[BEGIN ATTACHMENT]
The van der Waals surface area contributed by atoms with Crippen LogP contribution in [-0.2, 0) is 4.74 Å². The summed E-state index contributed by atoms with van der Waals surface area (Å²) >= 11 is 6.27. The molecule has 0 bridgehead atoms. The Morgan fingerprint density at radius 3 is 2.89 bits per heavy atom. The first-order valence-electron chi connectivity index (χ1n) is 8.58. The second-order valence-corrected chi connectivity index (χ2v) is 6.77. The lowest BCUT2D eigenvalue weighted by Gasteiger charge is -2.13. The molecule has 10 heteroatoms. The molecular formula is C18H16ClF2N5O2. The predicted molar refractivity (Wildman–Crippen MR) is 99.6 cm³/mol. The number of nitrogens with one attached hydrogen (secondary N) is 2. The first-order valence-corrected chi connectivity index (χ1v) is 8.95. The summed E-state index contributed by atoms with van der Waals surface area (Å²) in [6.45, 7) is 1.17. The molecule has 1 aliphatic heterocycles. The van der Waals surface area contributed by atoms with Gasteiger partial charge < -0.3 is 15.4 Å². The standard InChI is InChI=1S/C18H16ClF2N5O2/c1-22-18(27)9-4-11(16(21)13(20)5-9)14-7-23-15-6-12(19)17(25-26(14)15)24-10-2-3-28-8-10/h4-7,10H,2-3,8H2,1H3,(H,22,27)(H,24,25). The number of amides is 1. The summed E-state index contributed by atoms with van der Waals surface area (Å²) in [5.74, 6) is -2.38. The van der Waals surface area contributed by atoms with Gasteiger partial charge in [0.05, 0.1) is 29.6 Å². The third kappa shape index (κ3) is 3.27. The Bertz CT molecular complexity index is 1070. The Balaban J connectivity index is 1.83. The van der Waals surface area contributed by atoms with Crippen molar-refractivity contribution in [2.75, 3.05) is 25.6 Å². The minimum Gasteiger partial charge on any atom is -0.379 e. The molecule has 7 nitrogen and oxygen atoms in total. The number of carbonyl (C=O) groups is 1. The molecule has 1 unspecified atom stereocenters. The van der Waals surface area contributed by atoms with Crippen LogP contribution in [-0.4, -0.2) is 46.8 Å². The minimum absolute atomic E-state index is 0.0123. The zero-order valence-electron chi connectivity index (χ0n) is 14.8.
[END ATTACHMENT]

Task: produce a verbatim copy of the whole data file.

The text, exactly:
The van der Waals surface area contributed by atoms with Crippen LogP contribution in [-0.2, 0) is 4.74 Å². The summed E-state index contributed by atoms with van der Waals surface area (Å²) >= 11 is 6.27. The molecule has 0 bridgehead atoms. The Morgan fingerprint density at radius 3 is 2.89 bits per heavy atom. The first-order valence-electron chi connectivity index (χ1n) is 8.58. The second-order valence-corrected chi connectivity index (χ2v) is 6.77. The lowest BCUT2D eigenvalue weighted by Gasteiger charge is -2.13. The molecule has 10 heteroatoms. The molecular formula is C18H16ClF2N5O2. The predicted molar refractivity (Wildman–Crippen MR) is 99.6 cm³/mol. The number of nitrogens with one attached hydrogen (secondary N) is 2. The first-order valence-corrected chi connectivity index (χ1v) is 8.95. The summed E-state index contributed by atoms with van der Waals surface area (Å²) in [6.45, 7) is 1.17. The molecule has 1 aliphatic heterocycles. The van der Waals surface area contributed by atoms with Gasteiger partial charge < -0.3 is 15.4 Å². The standard InChI is InChI=1S/C18H16ClF2N5O2/c1-22-18(27)9-4-11(16(21)13(20)5-9)14-7-23-15-6-12(19)17(25-26(14)15)24-10-2-3-28-8-10/h4-7,10H,2-3,8H2,1H3,(H,22,27)(H,24,25). The number of amides is 1. The summed E-state index contributed by atoms with van der Waals surface area (Å²) in [5.74, 6) is -2.38. The van der Waals surface area contributed by atoms with Gasteiger partial charge in [0.05, 0.1) is 29.6 Å². The third kappa shape index (κ3) is 3.27. The Bertz CT molecular complexity index is 1070. The Balaban J connectivity index is 1.83. The van der Waals surface area contributed by atoms with Crippen molar-refractivity contribution in [2.75, 3.05) is 25.6 Å². The minimum Gasteiger partial charge on any atom is -0.379 e. The molecule has 7 nitrogen and oxygen atoms in total. The number of carbonyl (C=O) groups is 1. The molecule has 1 unspecified atom stereocenters. The van der Waals surface area contributed by atoms with Crippen LogP contribution in [-0.4, -0.2) is 46.8 Å². The minimum absolute atomic E-state index is 0.0123. The zero-order valence-electron chi connectivity index (χ0n) is 14.8.